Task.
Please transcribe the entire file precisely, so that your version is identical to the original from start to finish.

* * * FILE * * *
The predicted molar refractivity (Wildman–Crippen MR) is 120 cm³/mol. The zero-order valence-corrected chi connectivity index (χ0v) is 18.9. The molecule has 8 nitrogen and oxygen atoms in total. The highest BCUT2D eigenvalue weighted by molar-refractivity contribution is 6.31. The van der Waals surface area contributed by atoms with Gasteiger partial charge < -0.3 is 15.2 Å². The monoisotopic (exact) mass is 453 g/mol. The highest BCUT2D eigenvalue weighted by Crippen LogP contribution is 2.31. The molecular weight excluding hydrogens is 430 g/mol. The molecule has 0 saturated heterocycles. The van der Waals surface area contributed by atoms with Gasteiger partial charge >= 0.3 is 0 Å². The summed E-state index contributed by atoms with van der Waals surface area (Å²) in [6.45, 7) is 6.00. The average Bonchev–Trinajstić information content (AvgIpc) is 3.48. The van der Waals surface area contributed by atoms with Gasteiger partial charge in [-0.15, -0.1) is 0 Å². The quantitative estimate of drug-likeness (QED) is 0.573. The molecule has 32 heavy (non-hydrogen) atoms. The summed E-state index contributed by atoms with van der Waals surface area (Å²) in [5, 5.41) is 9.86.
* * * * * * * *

The predicted molar refractivity (Wildman–Crippen MR) is 120 cm³/mol. The zero-order valence-corrected chi connectivity index (χ0v) is 18.9. The molecule has 8 nitrogen and oxygen atoms in total. The highest BCUT2D eigenvalue weighted by molar-refractivity contribution is 6.31. The van der Waals surface area contributed by atoms with Gasteiger partial charge < -0.3 is 15.2 Å². The monoisotopic (exact) mass is 453 g/mol. The highest BCUT2D eigenvalue weighted by Crippen LogP contribution is 2.31. The molecular weight excluding hydrogens is 430 g/mol. The molecule has 0 saturated heterocycles. The van der Waals surface area contributed by atoms with Gasteiger partial charge >= 0.3 is 0 Å². The summed E-state index contributed by atoms with van der Waals surface area (Å²) in [6.45, 7) is 6.00. The average Bonchev–Trinajstić information content (AvgIpc) is 3.48. The van der Waals surface area contributed by atoms with Gasteiger partial charge in [-0.15, -0.1) is 0 Å². The quantitative estimate of drug-likeness (QED) is 0.573. The molecule has 32 heavy (non-hydrogen) atoms. The summed E-state index contributed by atoms with van der Waals surface area (Å²) in [5, 5.41) is 9.86.